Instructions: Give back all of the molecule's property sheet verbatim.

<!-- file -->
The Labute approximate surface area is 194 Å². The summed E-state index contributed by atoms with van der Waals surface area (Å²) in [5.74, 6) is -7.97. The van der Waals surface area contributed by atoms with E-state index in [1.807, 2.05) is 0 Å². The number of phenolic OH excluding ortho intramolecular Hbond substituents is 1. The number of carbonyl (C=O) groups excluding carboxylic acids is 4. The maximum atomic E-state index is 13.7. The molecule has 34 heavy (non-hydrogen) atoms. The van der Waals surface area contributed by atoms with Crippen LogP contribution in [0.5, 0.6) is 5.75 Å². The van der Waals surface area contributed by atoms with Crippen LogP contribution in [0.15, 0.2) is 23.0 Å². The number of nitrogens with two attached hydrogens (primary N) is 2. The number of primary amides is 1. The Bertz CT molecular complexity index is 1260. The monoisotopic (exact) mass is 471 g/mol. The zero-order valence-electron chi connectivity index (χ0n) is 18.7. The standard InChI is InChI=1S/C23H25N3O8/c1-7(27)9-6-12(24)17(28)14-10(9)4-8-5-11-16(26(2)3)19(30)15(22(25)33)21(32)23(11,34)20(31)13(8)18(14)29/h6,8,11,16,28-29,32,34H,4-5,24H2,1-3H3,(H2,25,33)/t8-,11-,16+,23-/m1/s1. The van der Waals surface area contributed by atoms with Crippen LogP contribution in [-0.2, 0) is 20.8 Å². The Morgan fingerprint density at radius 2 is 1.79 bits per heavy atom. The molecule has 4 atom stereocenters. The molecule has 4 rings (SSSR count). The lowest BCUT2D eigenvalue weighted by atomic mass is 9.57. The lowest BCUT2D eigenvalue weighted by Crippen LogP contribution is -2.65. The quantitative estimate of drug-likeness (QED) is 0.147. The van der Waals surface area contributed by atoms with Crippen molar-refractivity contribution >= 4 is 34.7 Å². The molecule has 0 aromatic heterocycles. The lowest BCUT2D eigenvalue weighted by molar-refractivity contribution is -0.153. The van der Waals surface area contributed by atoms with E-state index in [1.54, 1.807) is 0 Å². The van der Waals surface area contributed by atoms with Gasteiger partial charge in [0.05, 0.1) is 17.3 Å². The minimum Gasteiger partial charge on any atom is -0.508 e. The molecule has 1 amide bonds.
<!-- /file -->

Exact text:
The Labute approximate surface area is 194 Å². The summed E-state index contributed by atoms with van der Waals surface area (Å²) in [5.74, 6) is -7.97. The van der Waals surface area contributed by atoms with E-state index in [1.807, 2.05) is 0 Å². The number of phenolic OH excluding ortho intramolecular Hbond substituents is 1. The number of carbonyl (C=O) groups excluding carboxylic acids is 4. The maximum atomic E-state index is 13.7. The molecule has 34 heavy (non-hydrogen) atoms. The van der Waals surface area contributed by atoms with Crippen LogP contribution in [0.5, 0.6) is 5.75 Å². The van der Waals surface area contributed by atoms with Crippen LogP contribution in [0.15, 0.2) is 23.0 Å². The number of nitrogens with two attached hydrogens (primary N) is 2. The number of primary amides is 1. The Bertz CT molecular complexity index is 1260. The monoisotopic (exact) mass is 471 g/mol. The zero-order valence-electron chi connectivity index (χ0n) is 18.7. The standard InChI is InChI=1S/C23H25N3O8/c1-7(27)9-6-12(24)17(28)14-10(9)4-8-5-11-16(26(2)3)19(30)15(22(25)33)21(32)23(11,34)20(31)13(8)18(14)29/h6,8,11,16,28-29,32,34H,4-5,24H2,1-3H3,(H2,25,33)/t8-,11-,16+,23-/m1/s1. The van der Waals surface area contributed by atoms with Crippen LogP contribution in [-0.2, 0) is 20.8 Å². The Morgan fingerprint density at radius 2 is 1.79 bits per heavy atom. The molecule has 4 atom stereocenters. The molecule has 4 rings (SSSR count). The lowest BCUT2D eigenvalue weighted by atomic mass is 9.57. The lowest BCUT2D eigenvalue weighted by Crippen LogP contribution is -2.65. The quantitative estimate of drug-likeness (QED) is 0.147. The van der Waals surface area contributed by atoms with Crippen molar-refractivity contribution >= 4 is 34.7 Å². The molecule has 0 aromatic heterocycles. The lowest BCUT2D eigenvalue weighted by molar-refractivity contribution is -0.153. The van der Waals surface area contributed by atoms with E-state index in [1.54, 1.807) is 0 Å². The van der Waals surface area contributed by atoms with Gasteiger partial charge in [0.05, 0.1) is 17.3 Å². The minimum Gasteiger partial charge on any atom is -0.508 e. The molecule has 1 amide bonds.